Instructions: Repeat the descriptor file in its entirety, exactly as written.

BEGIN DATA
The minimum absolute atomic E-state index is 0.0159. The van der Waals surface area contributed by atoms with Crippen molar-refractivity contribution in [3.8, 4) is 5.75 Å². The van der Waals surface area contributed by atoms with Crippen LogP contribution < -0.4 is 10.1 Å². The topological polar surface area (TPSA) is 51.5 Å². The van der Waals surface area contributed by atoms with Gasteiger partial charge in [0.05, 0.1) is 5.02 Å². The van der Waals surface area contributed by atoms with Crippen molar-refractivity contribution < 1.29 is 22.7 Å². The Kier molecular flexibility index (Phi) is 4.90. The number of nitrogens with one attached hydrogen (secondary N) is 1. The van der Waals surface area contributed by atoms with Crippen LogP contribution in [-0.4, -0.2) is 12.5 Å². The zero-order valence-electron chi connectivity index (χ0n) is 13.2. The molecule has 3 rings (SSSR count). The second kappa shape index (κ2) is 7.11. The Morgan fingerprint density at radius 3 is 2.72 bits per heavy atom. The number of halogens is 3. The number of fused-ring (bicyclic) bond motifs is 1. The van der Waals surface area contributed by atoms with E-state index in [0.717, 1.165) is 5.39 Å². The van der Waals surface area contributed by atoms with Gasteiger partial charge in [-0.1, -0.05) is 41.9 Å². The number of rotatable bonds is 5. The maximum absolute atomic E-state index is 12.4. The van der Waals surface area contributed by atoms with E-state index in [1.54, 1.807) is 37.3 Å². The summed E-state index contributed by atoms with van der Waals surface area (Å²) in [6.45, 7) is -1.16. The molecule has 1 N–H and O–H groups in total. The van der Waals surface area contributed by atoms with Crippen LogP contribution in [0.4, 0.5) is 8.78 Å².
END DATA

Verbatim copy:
The minimum absolute atomic E-state index is 0.0159. The van der Waals surface area contributed by atoms with Crippen molar-refractivity contribution in [3.8, 4) is 5.75 Å². The van der Waals surface area contributed by atoms with Crippen LogP contribution < -0.4 is 10.1 Å². The topological polar surface area (TPSA) is 51.5 Å². The van der Waals surface area contributed by atoms with Gasteiger partial charge in [0.05, 0.1) is 5.02 Å². The van der Waals surface area contributed by atoms with Crippen molar-refractivity contribution < 1.29 is 22.7 Å². The Kier molecular flexibility index (Phi) is 4.90. The number of nitrogens with one attached hydrogen (secondary N) is 1. The van der Waals surface area contributed by atoms with Crippen LogP contribution in [-0.4, -0.2) is 12.5 Å². The zero-order valence-electron chi connectivity index (χ0n) is 13.2. The molecule has 3 rings (SSSR count). The second kappa shape index (κ2) is 7.11. The Morgan fingerprint density at radius 3 is 2.72 bits per heavy atom. The number of halogens is 3. The number of fused-ring (bicyclic) bond motifs is 1. The van der Waals surface area contributed by atoms with E-state index in [0.717, 1.165) is 5.39 Å². The van der Waals surface area contributed by atoms with Gasteiger partial charge in [-0.1, -0.05) is 41.9 Å². The number of rotatable bonds is 5. The maximum absolute atomic E-state index is 12.4. The van der Waals surface area contributed by atoms with E-state index in [1.54, 1.807) is 37.3 Å². The summed E-state index contributed by atoms with van der Waals surface area (Å²) in [6.45, 7) is -1.16. The molecule has 1 N–H and O–H groups in total. The van der Waals surface area contributed by atoms with Crippen LogP contribution in [0.4, 0.5) is 8.78 Å².